A mobile terminal 100 incorporating the present invention is illustrated in a perspective view in FIG. 3. Mobile terminal 100 is a flip-type or clamshell-type mobile terminal having a body 170 and a flip portion 180 hingedly connected one to the other by hinges 172 and 174. It should be appreciated that in some embodiments, only one hinge 172 may connect the flip portion 180 to the body 170. Display 128 may be mounted on the mobile terminal 100, and, in this case, on the flip portion 180. However, it should be appreciated, that in some mobile terminals 100, such as a cellular phone, the flip portion 180 may have no additional components. Mobile terminal 100 may also comprise a keypad 130, a microphone 134 and a speaker mounted on body 170. Again, it should be appreciated that some or all of these components instead could be mounted on the flip portion 180 if needed or desired. Primary antenna assembly 158 is shown as a stub antenna, but may include other classes of external or internal antennas designed to operate at conventional cellular frequencies or the like.
It should be appreciated that the term “mobile terminal” may include a cellular radiotelephone with or without a multi-line display, a Personal Communications System (PCS) terminal that may combine a cellular radiotelephone with data processing, facsimile and data communications capabilities; a PDA that can include a radiotelephone, pager, Internet/intranet access, Web browser, organizer, and/or calendar; and a conventional laptop and/or palmtop receiver or other appliance that includes a radiotelephone transceiver. Mobile terminals may also be referred to as “pervasive computing” devices. Thus, while the present discussion may be couched in terms of a phone and/or a laptop computer, the present invention is equally applicable to these other sorts of devices. The previous discussion was by way of example, and not intended to be limiting on the definition of a mobile terminal.
The present invention uses hinges 172 and/or 174 to act as the antennas for location detector 164 and/or the Bluetooth module 168. While such applications may be of primary commercial importance at the present time, it should be appreciated that an antenna created within the hinges 172 or 174 may equally be adapted for other purposes or devices within the mobile terminal 100, such as Asia's i-Mode, another frequency antenna to make the mobile terminal 100 dual-mode or even tri-mode, or the like as needed or desired. Further, in mobile terminals 100 that include two hinges 172, 174, both hinges may be changed to antenna hinges according to the present invention. For example, a first hinge 172 could be adapted for Bluetooth performance and a second hinge 174 adapted for GPS reception. Other permutations on this concept will be readily apparent to those of ordinary skill in the art.
First part 202 is spaced from and attached to the printed circuit board 190 by two fasteners 206 and 208 respectively. Together, the first part 202 and the fasteners 206, 208 form an inverted-F antenna. Suitable fasteners include screws or the like. Thus, the shank of the screw may space the first part 202 from the printed circuit board 190. One fastener 206 acts as a connection to the ground plane of the printed circuit board 190. The other fastener 208 acts as a the RF feed for the antenna 200, connecting antenna 200 to the appropriate circuitry on the printed circuit board 190 such as the location detector 164 or the Bluetooth module 168. Note that choosing which fastener acts as the ground connection and which acts as the RF signal connection is well understood. It should be appreciated that the ground feed and the RF feed could alternatively be provided by another structure that does not fasten the antenna 200 to the printed circuit board and that the antenna 200 may be held in place by fastening the antenna 200 to the body 170 of the mobile terminal 100. It should be appreciated that the first part 202 and the fasteners 206 and 208 need to be capable of receiving electromagnetic signals, and thus are likely to be metal. Further, the spacing of the fasteners 206, 208 may be varied to achieve impedance matching or otherwise improve performance.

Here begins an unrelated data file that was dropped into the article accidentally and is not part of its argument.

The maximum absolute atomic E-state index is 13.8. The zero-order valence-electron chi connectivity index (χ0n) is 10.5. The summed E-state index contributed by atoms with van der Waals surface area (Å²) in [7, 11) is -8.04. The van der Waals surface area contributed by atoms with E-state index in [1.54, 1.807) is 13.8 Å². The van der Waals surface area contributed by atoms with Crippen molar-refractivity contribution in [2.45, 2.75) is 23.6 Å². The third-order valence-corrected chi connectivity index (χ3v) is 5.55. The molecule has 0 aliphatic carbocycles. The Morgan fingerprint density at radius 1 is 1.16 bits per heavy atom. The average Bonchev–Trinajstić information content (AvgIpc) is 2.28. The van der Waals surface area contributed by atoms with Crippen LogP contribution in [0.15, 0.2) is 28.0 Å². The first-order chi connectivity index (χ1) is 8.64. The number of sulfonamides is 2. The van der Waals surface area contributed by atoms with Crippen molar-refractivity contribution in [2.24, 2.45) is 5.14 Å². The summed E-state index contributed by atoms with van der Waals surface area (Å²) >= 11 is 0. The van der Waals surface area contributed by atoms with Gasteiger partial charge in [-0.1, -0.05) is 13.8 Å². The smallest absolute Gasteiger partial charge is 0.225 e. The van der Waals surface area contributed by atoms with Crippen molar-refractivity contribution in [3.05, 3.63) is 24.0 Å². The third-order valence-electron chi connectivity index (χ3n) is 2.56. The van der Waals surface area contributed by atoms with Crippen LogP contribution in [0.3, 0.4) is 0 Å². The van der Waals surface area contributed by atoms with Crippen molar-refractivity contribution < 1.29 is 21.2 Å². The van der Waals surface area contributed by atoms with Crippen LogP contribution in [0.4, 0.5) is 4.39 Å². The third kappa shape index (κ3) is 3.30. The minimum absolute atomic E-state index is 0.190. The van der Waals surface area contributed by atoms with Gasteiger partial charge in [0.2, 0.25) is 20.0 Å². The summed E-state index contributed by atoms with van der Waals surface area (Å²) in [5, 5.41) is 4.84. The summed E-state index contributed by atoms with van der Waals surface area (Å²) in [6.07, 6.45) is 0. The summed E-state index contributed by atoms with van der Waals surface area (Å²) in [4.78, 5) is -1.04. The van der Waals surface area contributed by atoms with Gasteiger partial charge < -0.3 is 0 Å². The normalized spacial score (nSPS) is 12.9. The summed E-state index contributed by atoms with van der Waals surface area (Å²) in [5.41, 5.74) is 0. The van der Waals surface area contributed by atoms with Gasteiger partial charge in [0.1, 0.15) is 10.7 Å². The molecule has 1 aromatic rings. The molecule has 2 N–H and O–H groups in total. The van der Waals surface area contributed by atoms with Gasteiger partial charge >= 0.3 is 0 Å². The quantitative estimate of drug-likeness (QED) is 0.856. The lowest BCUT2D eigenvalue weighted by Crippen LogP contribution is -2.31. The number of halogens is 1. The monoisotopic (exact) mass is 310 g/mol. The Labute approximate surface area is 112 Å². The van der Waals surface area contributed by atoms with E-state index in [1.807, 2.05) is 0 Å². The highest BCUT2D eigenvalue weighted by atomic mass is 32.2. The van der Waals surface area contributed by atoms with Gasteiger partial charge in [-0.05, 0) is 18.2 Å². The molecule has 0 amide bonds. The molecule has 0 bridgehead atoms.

While dimensions of the hinge 172 are not critical to the present invention, sample appropriate dimensions are as follows: first part 202 length 25 mm, height 4 mm, and width 5 mm; second part 204 length 30 mm, height 0.02 mm, and width 7 mm. In general, the size of the two parts 202 and 204 will be dictated by the mechanical strength requirements of the hinge 172. Angle Θ represents the angle between first part 202 and second part 204. In one embodiment, antenna 200 should function as desired regardless of the angle Θ. This, however, may be somewhat dependent upon the operating frequency of the antenna 200.
A second embodiment is illustrated in FIG. 5. In this embodiment, especially adapted for GPS reception, antenna 300 comprises a first part 302 and a second part 304. Similarly to the previous embodiment, one fastener (not shown) may connect part 302 to the signal line of the RF printed circuit board and another fastener (not shown) may connect the ground of the RF printed circuit board to part 302 is required. This has been achieved here using plates 320, 322 respectively as illustrated. Note that plate 320 may be thicker than plate 322. First part 302 includes a meander 310 to make it electrically longer without changing the axial length of the first part 302. Second part 306 may likewise be coated with a plastic film so as not to short out the meanders 310 when the hinge 172 is in a closed position. For a further discussion of meander antennas in the field of mobile terminals, reference is made to application Ser. No. 09/089,433, which is hereby incorporated by reference in its entirety. Alternatively, a film may be positioned atop meanders 310 to perform the same function. Other alternate techniques to isolate the parts 304 and 306 may also occur to those of ordinary skill in the art.
The present invention may, of course, be carried out in other specific ways than those herein set forth without departing from the scope and the essential characteristics of the invention. The present embodiments are therefore to be construed in all aspects as illustrative and not restrictive and all changes coming within the meaning and equivalency range of the appended claims are intended to be embraced therein.